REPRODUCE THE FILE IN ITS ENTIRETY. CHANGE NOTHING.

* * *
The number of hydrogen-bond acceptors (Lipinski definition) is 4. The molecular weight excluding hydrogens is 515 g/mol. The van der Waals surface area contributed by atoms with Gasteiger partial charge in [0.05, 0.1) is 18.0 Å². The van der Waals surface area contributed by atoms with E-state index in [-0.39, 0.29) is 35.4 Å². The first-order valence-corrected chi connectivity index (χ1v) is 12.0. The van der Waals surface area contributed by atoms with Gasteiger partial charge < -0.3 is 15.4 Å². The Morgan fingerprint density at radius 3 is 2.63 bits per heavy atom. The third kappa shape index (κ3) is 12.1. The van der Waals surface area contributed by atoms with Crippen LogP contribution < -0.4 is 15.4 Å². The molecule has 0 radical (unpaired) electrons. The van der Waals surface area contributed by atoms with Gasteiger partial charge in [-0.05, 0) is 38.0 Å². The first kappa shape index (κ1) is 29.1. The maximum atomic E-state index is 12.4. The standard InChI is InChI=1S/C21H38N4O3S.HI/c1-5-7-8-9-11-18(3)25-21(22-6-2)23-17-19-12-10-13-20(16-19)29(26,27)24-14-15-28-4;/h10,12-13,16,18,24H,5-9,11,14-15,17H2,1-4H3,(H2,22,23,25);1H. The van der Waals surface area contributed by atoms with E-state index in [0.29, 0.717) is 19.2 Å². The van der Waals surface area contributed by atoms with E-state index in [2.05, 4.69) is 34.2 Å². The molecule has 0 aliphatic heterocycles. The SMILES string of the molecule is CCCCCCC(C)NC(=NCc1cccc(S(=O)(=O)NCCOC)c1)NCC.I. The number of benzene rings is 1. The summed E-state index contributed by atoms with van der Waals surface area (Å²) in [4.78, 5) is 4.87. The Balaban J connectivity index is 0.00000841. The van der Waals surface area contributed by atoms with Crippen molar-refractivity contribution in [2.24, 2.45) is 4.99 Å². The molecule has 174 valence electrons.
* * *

The number of hydrogen-bond acceptors (Lipinski definition) is 4. The molecular weight excluding hydrogens is 515 g/mol. The van der Waals surface area contributed by atoms with Gasteiger partial charge in [0.05, 0.1) is 18.0 Å². The van der Waals surface area contributed by atoms with E-state index in [-0.39, 0.29) is 35.4 Å². The first-order valence-corrected chi connectivity index (χ1v) is 12.0. The van der Waals surface area contributed by atoms with Gasteiger partial charge < -0.3 is 15.4 Å². The Morgan fingerprint density at radius 3 is 2.63 bits per heavy atom. The third kappa shape index (κ3) is 12.1. The van der Waals surface area contributed by atoms with Crippen LogP contribution < -0.4 is 15.4 Å². The molecule has 0 radical (unpaired) electrons. The van der Waals surface area contributed by atoms with Gasteiger partial charge in [-0.05, 0) is 38.0 Å². The first kappa shape index (κ1) is 29.1. The maximum atomic E-state index is 12.4. The standard InChI is InChI=1S/C21H38N4O3S.HI/c1-5-7-8-9-11-18(3)25-21(22-6-2)23-17-19-12-10-13-20(16-19)29(26,27)24-14-15-28-4;/h10,12-13,16,18,24H,5-9,11,14-15,17H2,1-4H3,(H2,22,23,25);1H. The van der Waals surface area contributed by atoms with E-state index in [0.29, 0.717) is 19.2 Å². The van der Waals surface area contributed by atoms with E-state index in [2.05, 4.69) is 34.2 Å². The molecule has 0 aliphatic heterocycles. The SMILES string of the molecule is CCCCCCC(C)NC(=NCc1cccc(S(=O)(=O)NCCOC)c1)NCC.I. The number of benzene rings is 1. The summed E-state index contributed by atoms with van der Waals surface area (Å²) in [4.78, 5) is 4.87. The Balaban J connectivity index is 0.00000841. The van der Waals surface area contributed by atoms with Crippen molar-refractivity contribution in [2.24, 2.45) is 4.99 Å². The molecule has 174 valence electrons.